#52 Ancestors Week 36 - "Work"

There is a lot of good info about my great grandfather, Delaski Marr's career in his obituary. My paternal grandmother kept this newspaper clipping from December 30, 1946 in The Toronto Star. He was a small town doctor who was very active in other hobbies and community organizations. Just before he passed away he attended his 3,000th birth.  He was born in Almonte, Michigan on the 21st of April, 1871. His parents were Dr. Francis Button Marr and the former Mary Ann Smith. The Marr family moved to Ridgetown, Ontario when he was a year old. He was the eldest of 3 boys. His siblings, Ralph and Freddie were born in Ridgetown but sadly both brothers died when they were very young.

He attended school in Ridgetown, before attending medical school at The University of Toronto Faculty of Medicine. He graduated M.B. in 1893.  According to the 1928 Ontario Medical Register, Dr. Marr joined the College of Physicians and Surgeons on the 30th of May, 1893.  He did post graduate work in New York and Edinburgh, Scotland and returned to Canada in 1899.  He practiced medicine with his father, Dr. Francis Button Marr, in Ridgetown. Their office was located at 45 Main Street, pictured below. The drawing is on a greeting card from the Ridgetown Centennial in 1975, which was also in my grandmother's momentos. The building is no longer there. It was demolished and is currently the Town of Ridgetown Municipal Centre.  
Marr Home and Medical Office

From 1914 to 1918, Dr. Marr was a medical and recruiting officer in District One during World War I.  After 1918 he retired with the rank of Captain from the 24th Kent Militia.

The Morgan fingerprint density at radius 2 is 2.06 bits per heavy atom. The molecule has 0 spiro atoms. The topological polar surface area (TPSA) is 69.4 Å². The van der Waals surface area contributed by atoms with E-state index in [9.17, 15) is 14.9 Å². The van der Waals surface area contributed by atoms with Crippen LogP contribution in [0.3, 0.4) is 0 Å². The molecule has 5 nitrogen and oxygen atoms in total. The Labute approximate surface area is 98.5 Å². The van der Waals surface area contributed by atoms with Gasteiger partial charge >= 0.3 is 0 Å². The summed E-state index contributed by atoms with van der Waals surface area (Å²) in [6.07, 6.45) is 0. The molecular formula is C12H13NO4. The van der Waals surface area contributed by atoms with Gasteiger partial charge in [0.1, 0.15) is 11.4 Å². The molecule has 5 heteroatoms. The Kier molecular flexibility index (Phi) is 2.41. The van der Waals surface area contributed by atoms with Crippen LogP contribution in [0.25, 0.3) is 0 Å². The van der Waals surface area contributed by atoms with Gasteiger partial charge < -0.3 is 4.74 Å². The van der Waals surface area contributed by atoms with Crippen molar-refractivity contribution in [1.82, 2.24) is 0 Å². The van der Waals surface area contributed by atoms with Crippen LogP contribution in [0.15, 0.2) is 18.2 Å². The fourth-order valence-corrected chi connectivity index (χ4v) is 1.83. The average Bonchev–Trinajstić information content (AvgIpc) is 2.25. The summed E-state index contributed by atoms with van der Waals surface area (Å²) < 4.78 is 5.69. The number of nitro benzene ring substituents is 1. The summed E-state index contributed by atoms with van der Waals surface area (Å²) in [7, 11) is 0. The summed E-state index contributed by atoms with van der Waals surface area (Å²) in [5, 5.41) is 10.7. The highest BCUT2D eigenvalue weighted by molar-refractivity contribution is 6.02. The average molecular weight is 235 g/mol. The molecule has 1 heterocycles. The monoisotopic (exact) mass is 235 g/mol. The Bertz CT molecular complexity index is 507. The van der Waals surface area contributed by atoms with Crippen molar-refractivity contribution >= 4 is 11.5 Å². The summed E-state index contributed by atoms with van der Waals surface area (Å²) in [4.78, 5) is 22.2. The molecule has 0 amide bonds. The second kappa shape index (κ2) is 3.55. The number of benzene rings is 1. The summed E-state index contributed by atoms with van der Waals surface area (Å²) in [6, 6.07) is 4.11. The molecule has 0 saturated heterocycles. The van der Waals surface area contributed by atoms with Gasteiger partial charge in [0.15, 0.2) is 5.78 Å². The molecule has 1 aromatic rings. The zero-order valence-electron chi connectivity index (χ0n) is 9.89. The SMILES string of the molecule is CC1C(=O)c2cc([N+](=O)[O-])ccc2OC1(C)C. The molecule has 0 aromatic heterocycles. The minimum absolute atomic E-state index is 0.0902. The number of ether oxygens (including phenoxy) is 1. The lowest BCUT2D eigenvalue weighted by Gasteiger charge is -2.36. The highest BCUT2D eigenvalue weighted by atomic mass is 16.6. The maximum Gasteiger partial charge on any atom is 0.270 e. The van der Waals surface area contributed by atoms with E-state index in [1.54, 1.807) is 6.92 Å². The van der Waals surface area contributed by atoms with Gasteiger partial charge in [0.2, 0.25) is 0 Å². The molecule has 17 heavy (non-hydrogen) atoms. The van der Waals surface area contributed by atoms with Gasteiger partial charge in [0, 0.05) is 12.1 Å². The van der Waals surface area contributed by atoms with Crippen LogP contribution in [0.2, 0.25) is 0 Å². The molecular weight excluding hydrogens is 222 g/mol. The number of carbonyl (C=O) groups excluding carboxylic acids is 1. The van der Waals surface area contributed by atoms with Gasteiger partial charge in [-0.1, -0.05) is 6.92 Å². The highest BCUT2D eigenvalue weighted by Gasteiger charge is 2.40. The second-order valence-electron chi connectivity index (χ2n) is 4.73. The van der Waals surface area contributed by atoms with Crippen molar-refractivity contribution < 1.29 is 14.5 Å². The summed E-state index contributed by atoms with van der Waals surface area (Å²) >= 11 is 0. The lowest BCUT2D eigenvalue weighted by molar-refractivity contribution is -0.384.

Somehow my great grandfather found the time to take part in a lot of activities besides work. He was the founding member of the Ridgetown Rotary Club in 1930. He went on to be the District Governor of the 153rd District from 1940-1941. His funeral was attended by the President of Rotary International. He was a skilled bowler and toured Europe on the Canadian Bowling Team in 1932 and 1936. He enjoyed playing golf and tennis.  He was an internationally recognized Dahlia grower, and was a judge at the New York Dahlia Show in 1939. Dr. Marr served on the Ridgetown Board of Education for the High School, was a director of the Ontario Society for Crippled Children and the Medical Officer of Health for Howard Township and Ridgetown, Ontario, Canada. He was mentioned in the Annual Report for the Department of Indian Affairs as being the doctor for the Moravians of the Thames First Nations band for 1896 and 1897. 

I found what looks to be a prescription for acne-rosacea that he came up with. It was in The Medical World, Volume 12 published in1894 right after he graduated from University. I wonder if it worked! 💡

 

No comments:

Post a Comment